Aging with ICTs in the 21st century


Guest Editors


• Sergio Sayago, Universitat de Barcelona, Spain

• Josep Blat, Universitat Pompeu Fabra, Spain

• Margarida Romero, Université de Nice Sophia Antipolis, France

• Kim Sawchuk, Concordia University, Canada



Important dates


• Deadline: January 31, 2018  -> February 15, 2018 (extended)

• Notification to the authors: March 15, 2018 -> April 3, 2018

• Camera ready paper: March 30, 2018 -> April 20, 2018

• Publication of the special issue: mid April, 2018 -> end of April, 2018





The aim of this special issue is to bring together a number of high-quality papers that contribute to help us to better understand and improve ageing (and living) with digital technologies at the beginning of the 21st century.

A growing ageing population is changing the world, with important implications for almost all sectors of society, wherein communication, production and exchange of information are of the utmost importance. Information and Communication Technologies are widely regarded as those technologies that make this communication, production and exchange of information possible. However, there are reasons to argue that revolutionary changes in digital technologies, demography and longevity have not evolved well together.

Much of today’s research is based on the assumption that people aged 60+ are old. But what if our older users do not regard themselves as old? The dimensions of ageing that tend to play a central role in studying the relationship between older people and ICTs, and in designing these technologies for this group, are narrowed down to age-related changes in functional abilities and shrinking social networks; yet, ageing is far richer and complex. The main taken-for-granted role of ICTs in the everyday lives of older people is to ‘help them do something’. However, in light of the presence of digital technologies in multiple facets of the lives of most of us, there is room for thinking that the role that ICTs play in older people’s lives can and should go beyond helping them to improve their health, age in place and keep in touch with their children and grandchildren. How can we design ICTs that truly enrich older people’s lives? In addition to this, current research has mainly been conducted with people who were born in the first half of the 20th century. How will this body of knowledge change when we work with older people who have grown up with digital technologies?

As scholars, we should recognize that we still know little about (i) what computers, smartphones, video-sharing sites, smart cities, social robots, and so on mean for an eighty-year old person; (ii) how we should design these and other technologies for the current and next generation of older people, and, perhaps more importantly, (iii) how ICTs can provide new understandings of and improve ageing – a contribution, not a burden to ourselves, our families and society – in a digital area.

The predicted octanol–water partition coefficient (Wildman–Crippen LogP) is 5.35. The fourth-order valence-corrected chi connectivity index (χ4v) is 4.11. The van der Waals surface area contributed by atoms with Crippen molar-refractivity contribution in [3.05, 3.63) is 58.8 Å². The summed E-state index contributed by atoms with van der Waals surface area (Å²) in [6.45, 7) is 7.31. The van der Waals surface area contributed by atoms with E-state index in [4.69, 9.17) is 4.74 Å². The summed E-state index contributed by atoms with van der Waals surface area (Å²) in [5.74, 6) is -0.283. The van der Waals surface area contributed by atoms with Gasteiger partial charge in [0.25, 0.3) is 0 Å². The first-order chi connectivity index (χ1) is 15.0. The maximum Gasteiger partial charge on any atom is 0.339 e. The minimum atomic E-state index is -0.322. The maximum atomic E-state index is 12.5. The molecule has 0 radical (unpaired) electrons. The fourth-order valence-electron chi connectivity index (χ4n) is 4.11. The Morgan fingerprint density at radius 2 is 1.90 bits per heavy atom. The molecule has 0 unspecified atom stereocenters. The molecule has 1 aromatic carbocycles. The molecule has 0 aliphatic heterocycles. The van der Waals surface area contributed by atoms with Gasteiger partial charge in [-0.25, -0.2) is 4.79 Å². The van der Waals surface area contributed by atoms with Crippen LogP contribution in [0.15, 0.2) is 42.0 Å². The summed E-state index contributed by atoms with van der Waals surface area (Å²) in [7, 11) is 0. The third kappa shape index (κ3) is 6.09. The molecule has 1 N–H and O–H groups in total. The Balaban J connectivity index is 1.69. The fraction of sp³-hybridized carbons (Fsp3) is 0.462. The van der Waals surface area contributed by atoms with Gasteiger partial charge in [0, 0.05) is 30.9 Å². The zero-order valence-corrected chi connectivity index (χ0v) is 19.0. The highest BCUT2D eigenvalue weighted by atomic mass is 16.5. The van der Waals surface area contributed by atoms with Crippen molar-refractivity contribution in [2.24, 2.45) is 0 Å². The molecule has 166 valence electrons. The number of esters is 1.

This special issue aims to address these and other critical related issues / open questions by bringing together research on ageing and digital technologies conducted in several areas, such as Human-Computer Interaction, Digital Games, Media Studies, Gerontology, Psychology and Sociology of Ageing. 



Topics of Interest


We invite contributions on topics including but not limited to:


• Conceptualizing old age and older people in digital technology design in the 21st century

• Datafication, Big Data, and ageing / older people

• Designing technologies for baby boomers: designing for the next generation of older people and co-design / participatory approaches

• Digital technology appropriation by older people

• Intergenerational creative learning and digital making

• Older people, social and digital inclusion

• Technology acceptance beyond perception of usefulness and ease-of-use



Submission procedure 


All submissions (abstracts and later final manuscripts) must be original and may not be under review by another publication.

The manuscripts should be submitted anonymized either in .doc or in .rtf format. 
All papers will be blindly peer-reviewed by at least two reviewers. Perspective participants are invited to submit a 8-20 pages paper (including authors' information, abstract, all tables, figures, references, etc.). 
The paper should be written according to the IxD&A authors' guidelines .

Submission page -> link
(when submitting the paper please choose Domain Subjects under: 'IxD&A special issue on: ‘Making old age inviting and worth living through ICTs in the 21st century')

For scientific advices and for any query please contact the guest-editor:


• sergiosayago [at] ub [dot] edu

• josep [dot] blat [at] upf [dot]

• margarida [dot] romero [at] unice [dot] fr

• kim [dot] sawchuk [at] concordia [dot] ca


marking the subject as: 'IxD&A special issue on: Making old age inviting and worth living through ICTs in the 21st century''.